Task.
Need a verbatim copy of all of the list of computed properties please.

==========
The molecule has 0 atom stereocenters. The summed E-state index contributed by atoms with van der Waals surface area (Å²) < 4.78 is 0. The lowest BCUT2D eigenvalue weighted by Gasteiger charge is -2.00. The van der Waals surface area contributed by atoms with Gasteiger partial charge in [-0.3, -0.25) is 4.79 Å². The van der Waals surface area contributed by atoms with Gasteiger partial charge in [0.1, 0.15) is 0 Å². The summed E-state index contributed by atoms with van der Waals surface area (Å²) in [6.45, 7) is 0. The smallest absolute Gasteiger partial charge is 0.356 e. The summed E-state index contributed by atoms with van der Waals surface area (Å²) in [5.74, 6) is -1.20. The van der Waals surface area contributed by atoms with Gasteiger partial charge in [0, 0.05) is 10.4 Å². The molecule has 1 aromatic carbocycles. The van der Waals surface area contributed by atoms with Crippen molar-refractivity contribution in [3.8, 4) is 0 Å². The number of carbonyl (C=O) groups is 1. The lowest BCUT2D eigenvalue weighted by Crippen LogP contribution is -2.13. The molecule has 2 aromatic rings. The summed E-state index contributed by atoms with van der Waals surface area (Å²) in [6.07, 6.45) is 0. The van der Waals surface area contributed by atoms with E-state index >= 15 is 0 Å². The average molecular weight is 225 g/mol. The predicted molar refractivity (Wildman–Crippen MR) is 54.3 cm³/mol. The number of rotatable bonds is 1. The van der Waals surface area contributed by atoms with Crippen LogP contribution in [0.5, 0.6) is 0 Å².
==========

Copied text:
The molecule has 0 atom stereocenters. The summed E-state index contributed by atoms with van der Waals surface area (Å²) < 4.78 is 0. The lowest BCUT2D eigenvalue weighted by Gasteiger charge is -2.00. The van der Waals surface area contributed by atoms with Gasteiger partial charge in [-0.3, -0.25) is 4.79 Å². The van der Waals surface area contributed by atoms with Gasteiger partial charge in [0.1, 0.15) is 0 Å². The summed E-state index contributed by atoms with van der Waals surface area (Å²) in [6.45, 7) is 0. The smallest absolute Gasteiger partial charge is 0.356 e. The summed E-state index contributed by atoms with van der Waals surface area (Å²) in [5.74, 6) is -1.20. The van der Waals surface area contributed by atoms with Gasteiger partial charge in [0, 0.05) is 10.4 Å². The molecule has 1 aromatic carbocycles. The van der Waals surface area contributed by atoms with Crippen molar-refractivity contribution in [3.8, 4) is 0 Å². The number of carbonyl (C=O) groups is 1. The lowest BCUT2D eigenvalue weighted by Crippen LogP contribution is -2.13. The molecule has 2 aromatic rings. The summed E-state index contributed by atoms with van der Waals surface area (Å²) in [6.07, 6.45) is 0. The van der Waals surface area contributed by atoms with E-state index >= 15 is 0 Å². The average molecular weight is 225 g/mol. The predicted molar refractivity (Wildman–Crippen MR) is 54.3 cm³/mol. The number of rotatable bonds is 1. The van der Waals surface area contributed by atoms with Crippen LogP contribution in [0.5, 0.6) is 0 Å².